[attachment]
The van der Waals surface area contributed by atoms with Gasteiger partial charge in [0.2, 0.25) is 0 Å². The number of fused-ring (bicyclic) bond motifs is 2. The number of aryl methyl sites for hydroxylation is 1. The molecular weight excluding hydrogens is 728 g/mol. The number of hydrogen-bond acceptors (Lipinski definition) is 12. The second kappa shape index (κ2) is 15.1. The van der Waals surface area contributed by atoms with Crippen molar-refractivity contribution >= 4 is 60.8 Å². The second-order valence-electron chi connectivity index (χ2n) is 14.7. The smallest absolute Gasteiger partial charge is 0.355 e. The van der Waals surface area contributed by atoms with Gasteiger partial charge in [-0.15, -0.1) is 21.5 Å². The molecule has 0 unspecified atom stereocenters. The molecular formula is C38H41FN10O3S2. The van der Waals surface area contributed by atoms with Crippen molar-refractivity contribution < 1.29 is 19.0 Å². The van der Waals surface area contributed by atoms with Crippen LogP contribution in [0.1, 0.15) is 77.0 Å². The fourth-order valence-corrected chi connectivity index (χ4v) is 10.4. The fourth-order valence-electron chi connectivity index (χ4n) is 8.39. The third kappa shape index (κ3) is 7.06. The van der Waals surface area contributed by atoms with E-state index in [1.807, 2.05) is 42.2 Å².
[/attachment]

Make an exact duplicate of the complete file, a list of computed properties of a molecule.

The van der Waals surface area contributed by atoms with Gasteiger partial charge in [0.2, 0.25) is 0 Å². The number of fused-ring (bicyclic) bond motifs is 2. The number of aryl methyl sites for hydroxylation is 1. The molecular weight excluding hydrogens is 728 g/mol. The number of hydrogen-bond acceptors (Lipinski definition) is 12. The second kappa shape index (κ2) is 15.1. The van der Waals surface area contributed by atoms with Crippen molar-refractivity contribution >= 4 is 60.8 Å². The second-order valence-electron chi connectivity index (χ2n) is 14.7. The smallest absolute Gasteiger partial charge is 0.355 e. The van der Waals surface area contributed by atoms with Gasteiger partial charge in [-0.15, -0.1) is 21.5 Å². The molecule has 0 unspecified atom stereocenters. The molecular formula is C38H41FN10O3S2. The van der Waals surface area contributed by atoms with Crippen molar-refractivity contribution < 1.29 is 19.0 Å². The van der Waals surface area contributed by atoms with Crippen LogP contribution in [0.1, 0.15) is 77.0 Å². The fourth-order valence-corrected chi connectivity index (χ4v) is 10.4. The fourth-order valence-electron chi connectivity index (χ4n) is 8.39. The third kappa shape index (κ3) is 7.06. The van der Waals surface area contributed by atoms with E-state index in [1.807, 2.05) is 42.2 Å².